How Self-Education Can Help You Stand Out & Why it is Important

Self-education is now more important than ever, and we should not be relying on the school system to teach us everything we need to know. With the gift of Google, podcasts, documentaries, and books, we should be taking advantage of the immense sea of information. We can learn about anything we want. From neuroscience, to foregin policy and international relations, to nutrition, to environmental science, we have the key to a world of knowledge. We are in the driver’s seat, and we just have to decide where to go next. Personally, I took time to dive deeper into the world of politics. I researched specific details of proposed bills, policies on both sides of the aisle, and read into media bias. Remember, this process of self-education and research can be overwhelming with the sea of information out there, so these tips are here to guide you.

There are many ways we can expand our knowledge beyond the 4 walls of our school classrooms. We can go old school by simply researching a topic and taking notes; we could find a podcast on a topic of interest; we could read books that dive deeper into something we are curious about, or we could find a documentary that is both entertaining and educational. There are many free, online courses from Ivy League universities that we can take advantage of like Coursera. You can even decide to start watching the news every night so you can be in tune with the current events in the world, your country, and your state. At this point, there is a multitude of platforms in which we can gain knowledge and become smarter individuals. 

Taking education further outside of high school or college can pay dividends throughout your professional life. There are numerous situations you could be in where people are talking about (insert topic) and you will be able to take part in that conversation. Another benefit of being self-educated is being able to bring something more to the table; whether that’s the family dinner table, conference room table at your first job, or anywhere else where you can drop some knowledge. Being knowledgeable about an array of topics shows that you are engaged and intelligent.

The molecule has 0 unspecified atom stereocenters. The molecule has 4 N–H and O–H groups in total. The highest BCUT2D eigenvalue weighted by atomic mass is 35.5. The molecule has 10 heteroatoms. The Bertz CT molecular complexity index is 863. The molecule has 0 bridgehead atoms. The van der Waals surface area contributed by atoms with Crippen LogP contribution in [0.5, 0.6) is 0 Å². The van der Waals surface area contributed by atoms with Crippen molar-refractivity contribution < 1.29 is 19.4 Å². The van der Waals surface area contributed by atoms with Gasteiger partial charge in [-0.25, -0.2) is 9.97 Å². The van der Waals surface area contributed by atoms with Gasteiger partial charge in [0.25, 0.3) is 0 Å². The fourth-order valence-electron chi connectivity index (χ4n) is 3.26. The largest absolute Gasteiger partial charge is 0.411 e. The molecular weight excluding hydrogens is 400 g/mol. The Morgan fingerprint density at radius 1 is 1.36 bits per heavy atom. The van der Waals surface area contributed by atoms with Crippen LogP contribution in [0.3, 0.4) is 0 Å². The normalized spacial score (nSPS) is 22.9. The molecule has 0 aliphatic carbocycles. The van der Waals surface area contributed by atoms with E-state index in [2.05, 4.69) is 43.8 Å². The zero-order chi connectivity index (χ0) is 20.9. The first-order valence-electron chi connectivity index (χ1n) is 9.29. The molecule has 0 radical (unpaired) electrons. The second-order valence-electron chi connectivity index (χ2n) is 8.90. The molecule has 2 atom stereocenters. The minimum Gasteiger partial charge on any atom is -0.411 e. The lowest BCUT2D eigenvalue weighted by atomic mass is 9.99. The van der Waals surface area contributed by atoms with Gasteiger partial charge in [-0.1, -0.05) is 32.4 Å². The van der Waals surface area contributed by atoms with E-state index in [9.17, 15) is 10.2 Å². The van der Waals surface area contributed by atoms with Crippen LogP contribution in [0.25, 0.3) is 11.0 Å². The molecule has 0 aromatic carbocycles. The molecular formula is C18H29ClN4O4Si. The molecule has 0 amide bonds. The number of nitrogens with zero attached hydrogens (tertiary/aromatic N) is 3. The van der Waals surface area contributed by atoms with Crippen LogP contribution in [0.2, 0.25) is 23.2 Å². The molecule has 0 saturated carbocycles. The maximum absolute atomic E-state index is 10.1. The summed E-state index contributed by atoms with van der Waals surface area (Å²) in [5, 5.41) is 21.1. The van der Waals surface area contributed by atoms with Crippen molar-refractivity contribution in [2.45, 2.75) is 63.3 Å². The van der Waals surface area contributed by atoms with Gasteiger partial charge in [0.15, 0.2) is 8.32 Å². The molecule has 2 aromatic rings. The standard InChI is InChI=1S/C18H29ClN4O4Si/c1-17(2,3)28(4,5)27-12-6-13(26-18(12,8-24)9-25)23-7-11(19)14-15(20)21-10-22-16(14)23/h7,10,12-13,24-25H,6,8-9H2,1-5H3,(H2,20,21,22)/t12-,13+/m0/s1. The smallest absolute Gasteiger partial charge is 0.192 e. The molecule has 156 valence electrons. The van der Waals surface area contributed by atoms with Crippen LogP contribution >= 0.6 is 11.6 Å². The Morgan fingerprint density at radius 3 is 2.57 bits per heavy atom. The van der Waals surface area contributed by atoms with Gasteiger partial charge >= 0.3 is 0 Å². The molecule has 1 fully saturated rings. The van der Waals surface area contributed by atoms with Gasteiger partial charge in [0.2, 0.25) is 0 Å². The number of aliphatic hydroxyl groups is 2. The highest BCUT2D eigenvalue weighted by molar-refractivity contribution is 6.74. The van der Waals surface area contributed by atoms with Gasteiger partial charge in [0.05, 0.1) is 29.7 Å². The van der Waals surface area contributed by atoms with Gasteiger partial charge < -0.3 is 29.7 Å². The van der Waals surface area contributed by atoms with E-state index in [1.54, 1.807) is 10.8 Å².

How to start: I would begin by creating a list of every topic, subject, or field that interests you. More examples include the science of stress, how the stock market works, tort law, astronomy, how sugar affects the brain, macroeconomics; the list could go on and on, but make a list that reflects what you are interested in. Next, begin researching, watching, reading, and listening about your topic of choice. For example if you chose to learn how the stock market works, start watching videos on YouTube that explain the basics, listen to podcasts with speakers who are investment managers and day traders, and follow the market daily. Also, it is important to invest time into learning how to write really well; there is more to writing than a rhetorical analysis in AP Language class or a DBQ in AP United States History. If we can learn to write professionally in a clear and effective manner, it will help us in our future careers. There are books on writing well such as On Writing Well, by William Zinsser, or podcasts such as “Grammar Girl Quick and Dirty Tips for Better Writing.” Incorporate improving your writing skills into your self-education and you will become a powerhouse of knowledge and intelligence. 

Overall, It is up to us to make the decision to start learning beyond school and more importantly, about topics of interest. It will lead you to becoming smarter, more intelligent, more confident, and more engaged with the word around you. Don’t do it for anyone else but yourself.

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